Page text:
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Steve’s Blog – Aug 7-  speed -White River to Lake Superior Prov Park

Well, we seem to be getting to the part of this journey where things start moving fast. It seems like yesterday that we crossed into Ontario yet, to my astonishment, we rolled passed the 1,000 km marker this morning. 

And the discord we feel is more than just location.  We are also now close to home, friends, and family. But for the last 7 weeks, “home” has been a nomadic RV and “family” has been my teammates. 

I am invested in both realities, which makes this a weird transition.  As we sweep through Southern Ontario and plan our furlough in hometown Toronto, I am forced to contrast this great adventure against the comforts of home. I wonder how we will all feel when the time comes to get back on our bikes and leave home again to continue the second half of this adventure. We’ll see.

I start the day with a call to old friends. What a great way to start any day. Better still, I will be seeing one of them, Frank, tomorrow. I have not seen Frank in person for decades, and really looking forward to it.

Today was a triumph. We knew in advance that this would be a long day (178 km) with lots of hills. Mike rides the first ⅓ with us and handles it well, whetting his appetite for more. Jim and I ride together for part and at our own paces for part, but we are both getting stronger and faster. Hills are no longer an anxiety; still hard and tiring, but no longer scary – we have scaled so many now and have earned the confidence that we can handle them.

The route takes us through tthe massive Lake Superior Provincial Park. Riding beside a lake the size a sea creates some amazing vistas.

I am happy to be here now and looking forward to my time at home. There, discord resolved.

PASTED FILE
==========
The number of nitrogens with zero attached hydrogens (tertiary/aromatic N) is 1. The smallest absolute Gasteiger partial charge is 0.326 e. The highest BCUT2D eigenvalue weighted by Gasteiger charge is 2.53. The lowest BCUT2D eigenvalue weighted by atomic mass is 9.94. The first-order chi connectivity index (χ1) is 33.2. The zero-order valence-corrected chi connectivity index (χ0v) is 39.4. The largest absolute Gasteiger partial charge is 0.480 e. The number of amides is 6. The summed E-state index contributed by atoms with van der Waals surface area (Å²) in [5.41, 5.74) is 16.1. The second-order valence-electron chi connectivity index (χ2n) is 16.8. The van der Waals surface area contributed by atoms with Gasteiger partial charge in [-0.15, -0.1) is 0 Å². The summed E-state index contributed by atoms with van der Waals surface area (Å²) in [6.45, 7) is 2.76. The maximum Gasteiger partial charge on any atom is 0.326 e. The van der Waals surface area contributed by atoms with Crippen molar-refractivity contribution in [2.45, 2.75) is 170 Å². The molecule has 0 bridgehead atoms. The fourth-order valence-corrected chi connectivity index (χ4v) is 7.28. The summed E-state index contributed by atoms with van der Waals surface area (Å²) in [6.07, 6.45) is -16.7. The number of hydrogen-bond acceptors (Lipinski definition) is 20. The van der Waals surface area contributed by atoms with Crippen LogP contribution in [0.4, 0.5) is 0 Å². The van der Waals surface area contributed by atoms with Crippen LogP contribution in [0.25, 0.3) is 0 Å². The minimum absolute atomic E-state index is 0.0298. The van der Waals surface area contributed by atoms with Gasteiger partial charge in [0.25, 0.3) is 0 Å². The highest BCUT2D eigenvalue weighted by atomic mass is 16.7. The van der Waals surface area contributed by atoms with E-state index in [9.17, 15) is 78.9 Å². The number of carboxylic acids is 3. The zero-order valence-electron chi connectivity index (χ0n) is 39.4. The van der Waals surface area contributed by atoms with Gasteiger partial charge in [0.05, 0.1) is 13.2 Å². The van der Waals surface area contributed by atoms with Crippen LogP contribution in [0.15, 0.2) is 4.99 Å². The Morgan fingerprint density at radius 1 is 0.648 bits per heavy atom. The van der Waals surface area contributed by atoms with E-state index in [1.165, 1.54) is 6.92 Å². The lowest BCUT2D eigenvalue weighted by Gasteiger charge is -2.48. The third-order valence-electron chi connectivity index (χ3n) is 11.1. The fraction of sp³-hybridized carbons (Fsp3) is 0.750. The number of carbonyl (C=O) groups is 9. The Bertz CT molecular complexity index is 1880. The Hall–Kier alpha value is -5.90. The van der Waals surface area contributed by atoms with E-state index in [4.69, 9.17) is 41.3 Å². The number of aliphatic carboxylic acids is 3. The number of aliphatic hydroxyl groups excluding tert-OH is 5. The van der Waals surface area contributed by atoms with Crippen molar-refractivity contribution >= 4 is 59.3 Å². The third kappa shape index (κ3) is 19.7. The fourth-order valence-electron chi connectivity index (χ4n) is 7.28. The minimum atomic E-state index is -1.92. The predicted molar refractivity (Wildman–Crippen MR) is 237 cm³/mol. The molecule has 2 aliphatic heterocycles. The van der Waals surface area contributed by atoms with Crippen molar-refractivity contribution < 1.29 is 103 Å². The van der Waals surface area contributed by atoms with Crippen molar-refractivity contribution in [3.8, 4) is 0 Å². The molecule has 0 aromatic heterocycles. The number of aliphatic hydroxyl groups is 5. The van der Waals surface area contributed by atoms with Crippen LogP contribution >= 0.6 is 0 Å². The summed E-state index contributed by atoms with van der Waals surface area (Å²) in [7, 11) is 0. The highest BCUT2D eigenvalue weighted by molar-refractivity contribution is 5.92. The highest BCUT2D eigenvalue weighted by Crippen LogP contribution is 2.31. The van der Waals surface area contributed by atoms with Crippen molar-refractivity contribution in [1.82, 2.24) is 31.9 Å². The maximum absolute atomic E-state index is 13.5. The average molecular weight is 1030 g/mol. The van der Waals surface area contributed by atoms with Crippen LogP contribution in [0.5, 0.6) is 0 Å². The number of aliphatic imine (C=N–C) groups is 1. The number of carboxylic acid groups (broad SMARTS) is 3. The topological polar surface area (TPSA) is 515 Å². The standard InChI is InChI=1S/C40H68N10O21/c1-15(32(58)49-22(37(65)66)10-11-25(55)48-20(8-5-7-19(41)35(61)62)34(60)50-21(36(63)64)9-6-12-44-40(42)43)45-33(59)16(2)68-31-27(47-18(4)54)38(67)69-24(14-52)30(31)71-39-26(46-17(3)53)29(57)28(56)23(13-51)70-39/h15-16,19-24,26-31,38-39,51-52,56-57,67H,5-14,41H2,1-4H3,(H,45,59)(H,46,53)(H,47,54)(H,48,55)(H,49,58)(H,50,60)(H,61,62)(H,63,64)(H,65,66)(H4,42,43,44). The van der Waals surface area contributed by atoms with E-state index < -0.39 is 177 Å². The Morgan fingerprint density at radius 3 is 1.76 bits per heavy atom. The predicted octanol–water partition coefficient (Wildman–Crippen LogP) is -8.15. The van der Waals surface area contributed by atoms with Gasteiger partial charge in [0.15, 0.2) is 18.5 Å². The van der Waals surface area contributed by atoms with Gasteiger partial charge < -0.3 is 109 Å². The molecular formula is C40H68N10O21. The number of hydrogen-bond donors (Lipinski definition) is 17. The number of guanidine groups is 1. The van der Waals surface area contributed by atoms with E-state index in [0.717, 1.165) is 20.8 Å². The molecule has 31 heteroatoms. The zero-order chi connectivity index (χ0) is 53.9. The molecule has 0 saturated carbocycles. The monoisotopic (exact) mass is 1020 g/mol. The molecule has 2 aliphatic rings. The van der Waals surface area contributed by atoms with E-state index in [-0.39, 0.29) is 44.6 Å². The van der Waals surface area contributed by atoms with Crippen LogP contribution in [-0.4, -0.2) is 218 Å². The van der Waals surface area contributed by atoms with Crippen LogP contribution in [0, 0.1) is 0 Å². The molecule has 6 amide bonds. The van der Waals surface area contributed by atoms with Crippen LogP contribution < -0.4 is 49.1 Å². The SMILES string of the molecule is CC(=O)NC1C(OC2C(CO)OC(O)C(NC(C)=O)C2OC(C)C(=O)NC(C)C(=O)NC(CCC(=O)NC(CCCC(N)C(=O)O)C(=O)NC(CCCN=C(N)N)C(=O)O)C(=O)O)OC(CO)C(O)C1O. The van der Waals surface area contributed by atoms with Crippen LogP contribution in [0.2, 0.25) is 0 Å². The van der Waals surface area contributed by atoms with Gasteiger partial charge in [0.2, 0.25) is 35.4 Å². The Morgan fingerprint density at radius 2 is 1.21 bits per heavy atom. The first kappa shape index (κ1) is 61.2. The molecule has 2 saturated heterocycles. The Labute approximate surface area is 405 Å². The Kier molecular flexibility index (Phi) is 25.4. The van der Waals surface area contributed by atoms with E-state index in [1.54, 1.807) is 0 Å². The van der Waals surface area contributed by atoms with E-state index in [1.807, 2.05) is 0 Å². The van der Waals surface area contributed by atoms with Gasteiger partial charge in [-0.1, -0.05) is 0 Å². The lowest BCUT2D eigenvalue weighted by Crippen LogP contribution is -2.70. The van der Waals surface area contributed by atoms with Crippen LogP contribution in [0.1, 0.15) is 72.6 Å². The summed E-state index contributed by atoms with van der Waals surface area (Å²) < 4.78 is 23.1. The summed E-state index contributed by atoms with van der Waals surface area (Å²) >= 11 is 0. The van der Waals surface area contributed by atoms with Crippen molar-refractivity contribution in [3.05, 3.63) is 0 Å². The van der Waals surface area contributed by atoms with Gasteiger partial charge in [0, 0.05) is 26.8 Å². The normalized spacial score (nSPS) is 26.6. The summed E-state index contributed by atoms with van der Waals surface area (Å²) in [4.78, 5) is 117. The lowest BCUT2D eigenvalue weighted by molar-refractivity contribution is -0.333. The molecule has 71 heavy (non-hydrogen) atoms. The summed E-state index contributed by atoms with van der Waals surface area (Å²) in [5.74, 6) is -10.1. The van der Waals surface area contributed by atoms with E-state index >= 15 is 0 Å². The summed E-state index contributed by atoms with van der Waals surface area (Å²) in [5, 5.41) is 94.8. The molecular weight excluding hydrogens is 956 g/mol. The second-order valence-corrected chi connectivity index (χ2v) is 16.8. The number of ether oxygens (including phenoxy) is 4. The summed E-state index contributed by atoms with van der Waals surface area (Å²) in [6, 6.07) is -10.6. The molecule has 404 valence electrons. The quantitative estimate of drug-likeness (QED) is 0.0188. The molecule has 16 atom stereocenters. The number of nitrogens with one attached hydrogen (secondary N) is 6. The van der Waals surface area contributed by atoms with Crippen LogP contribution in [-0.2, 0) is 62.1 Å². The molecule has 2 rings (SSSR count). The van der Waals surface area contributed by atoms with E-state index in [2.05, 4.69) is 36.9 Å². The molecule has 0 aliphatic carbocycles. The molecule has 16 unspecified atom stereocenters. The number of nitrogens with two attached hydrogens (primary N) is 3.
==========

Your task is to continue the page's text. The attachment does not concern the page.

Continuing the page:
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Why We Are Doing it

You have probably heard of Parkinson’s Disease. You may even know people who suffer from it.  Get used to it, as Parkinson’s Disease is the world’s fastest growing neurological condition, set to double in number by 2040.

Parkinson’s Disease occurs when the brain’s dopamine-producing cells die prematurely. Dopamine is a neurotransmitter necessary for many functions of the brain and body, including muscular control, and its loss affects all forms of movement and balance, as well as non-motor functions such as memory, concentration and motivation.  Think of dopamine as the electricity in an electric car: without it, the lights dim and the wheels stop spinning.

There is currently no cure, no bio-markers to aid detection, and little is known about how it is triggered, except that Canadians are disproportionately afflicted

Most people living with Parkinson’s reduce or even discontinue regular intensive physical activity after their Parkinson’s diagnosis.  Why?  Their actual skills and abilities do not suddenly evaporate on the date of their diagnosis, though their mental fortitude often does.  As a result, many abandon the very restorative health practices, such as regular exercise, when they are needed the most.  For people with Parkinson’s, intensive exercise can boost energy, sharpen the mind, elevate spirits and keep the body mobile.  Studies indicate that intense exercise can help train the Parkinson’s afflicted brain to use dopamine more efficiently and be able to do more with less.

Let’s use the dopamine we have to build the lives we want.

What are We Doing

Canada is a big country.  It is home to over 100,000 people living with Parkinson’s disease, 9 in 10 of which suffer in silence, isolation, or without the support of a knowledgeable organization or community.  Starting in June 2022, we aim to cross our big country by bicycle to meet as many of these people as possible to personally deliver this message: get moving to stay moving.  

We start In Victoria, British Columbia and ride east through every Canadian province, and hundreds of cities and towns along the way.  Our route is approximately 8,000 km, and we expect to average 125 km a day, six days a week for approximately three months.  Our Spinning Wheels Tour team will include two riders with Parkinson’s Disease, as well as two ride-along supporters to keep things moving.  Along the way, we will be meeting with people whose lives are touched by Parkinson’s, and encourage them to get moving with us, get engaged in support communities, and to set up their own group athletics.

We are not athletes, just people with the resolve to do what it takes to live well with this disease, and to encourage others..  

Along the way, we hope to hear these words, “If they can do it, I can too.”